I’ve been reading books to inspire my lifestyle lately and these really impressed me.
Farm City: The Education of an Urban Farmer by Novella Carpenter
The idea of creating a productive urban farm in the less desirable parts of Oakland, California is mind boggling to me. But while the location freaks me out a little – I’ve been lost in the seedier parts of Oakland. It is a scary place. – the story is an honest look at the author’s efforts to raise her own food. It’s not always pretty, but her determination and resourcefulness move her toward her goal and will certainly give those interested in adopting this sort of lifestyle an intimate look at what it’s like to raise poultry in a small space, scrounge for materials, and create something from nothing.
When I mentioned this title on Facebook, The Metropolitan Homestead said:
I’ve read it, and honestly, it was one of the things that pushed me into seriously starting our homesteading activities. I always wanted to get back to this lifestyle, but didn’t’ think we could in the city. Her book changed that mindset for me.
Years ago someone told me about this book, describing a Martha’s Vineyard woman who had dealt with plumbing issues by tossing urine out into her yard, only to discover that the plants that had been alternatively watered thrived. It sounded interesting to me, but life intervened and I forgot about it.
Last month, my neighbor asked, “Have you read Solviva?” I told her that I wasn’t familiar with it, and she went on to describe a woman from Martha’s Vineyard who accidentally discovered that urine was a great fertilizer. Oh, yes! I had heard of that book! I borrowed her copy and discovered an entirely alternative method of living. And I’m not just talking about pee.
Martha’s Vineyard gets cold in the wintertime, complete with snow and blizzards. But the author’s greenhouse maintains a balmy temperature all winter long without the use of a traditional heating system. Solar gain and the warmth of animals in the greenhouse allow her to grow vegetables year round without any energy from the grid.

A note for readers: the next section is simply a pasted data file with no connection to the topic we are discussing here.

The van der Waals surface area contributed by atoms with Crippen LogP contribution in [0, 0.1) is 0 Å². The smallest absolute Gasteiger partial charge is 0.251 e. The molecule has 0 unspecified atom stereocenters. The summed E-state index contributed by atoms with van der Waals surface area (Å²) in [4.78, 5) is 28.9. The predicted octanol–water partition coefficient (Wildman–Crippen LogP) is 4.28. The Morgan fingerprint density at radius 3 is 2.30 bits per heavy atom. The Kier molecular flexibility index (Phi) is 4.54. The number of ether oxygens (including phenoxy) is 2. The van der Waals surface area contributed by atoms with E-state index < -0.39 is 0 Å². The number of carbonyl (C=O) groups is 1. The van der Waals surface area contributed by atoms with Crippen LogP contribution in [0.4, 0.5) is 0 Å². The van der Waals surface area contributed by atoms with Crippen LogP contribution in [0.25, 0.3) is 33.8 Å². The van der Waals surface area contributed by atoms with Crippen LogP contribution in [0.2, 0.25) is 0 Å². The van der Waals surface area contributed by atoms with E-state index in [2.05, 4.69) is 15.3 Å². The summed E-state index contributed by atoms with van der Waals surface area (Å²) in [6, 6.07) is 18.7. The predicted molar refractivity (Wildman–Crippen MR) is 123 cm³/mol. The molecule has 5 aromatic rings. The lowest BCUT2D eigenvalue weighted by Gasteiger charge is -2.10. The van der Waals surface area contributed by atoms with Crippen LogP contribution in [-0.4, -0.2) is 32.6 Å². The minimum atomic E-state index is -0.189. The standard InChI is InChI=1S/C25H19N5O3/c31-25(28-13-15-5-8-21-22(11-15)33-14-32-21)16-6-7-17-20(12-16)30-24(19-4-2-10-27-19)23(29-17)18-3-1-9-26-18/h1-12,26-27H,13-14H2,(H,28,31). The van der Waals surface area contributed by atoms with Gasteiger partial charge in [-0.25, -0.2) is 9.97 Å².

Her “solar dynamic, bio-benign design” offers a better way to live more inexpensively and without leaving a big carbon footprint. The author no longer tosses her urine out into her yard, but she’s designed an amazing system to filter waste and utilize the valuable water without harmfully impacting the water table the way cess pools do.
I highly recommend this book for a look at someone who’s figured out some innovative alternatives both for city and country living. The author’s website has detailed information about her wastewater systems as well as a fun and telling comparison of two hypothetical cities.
Joel Salatin is the visible face behind Polyface Farms. You might have seen him in Food, Inc. (If you’ve not yet seen Food, Inc, please do) or met him in Michael Pollan’s Omnivore’s Dilemma or perhaps you caught his TED presentation (Mid Atlantic). I am a huge fan of Salatin, so it’s no surprise that I loved his book in spite of his occasional crotchety outbursts. He’s a wise man who is willing to say some of the things that other people just won’t. First and foremost in this book is the fact that our food system, one that trucks and ships and flies our food thousands of miles just ain’t normal.
Salatin covers the politics of food, but he also spends a lot of time discussing what works on his farm and why community based food sources make so much sense. The book will likely anger you when you read about some of the difficulties that farmers face in bringing good, wholesome food to the table, but more often, I think it will inspire you to make changes in the way you source your food, whether that’s growing your own or seeking out a CSA or local farmer. You can see Mr. Salatin in action, talking about his pigerators and other topics on the book’s website.
What have you read lately to inspire a more sustainable lifestyle?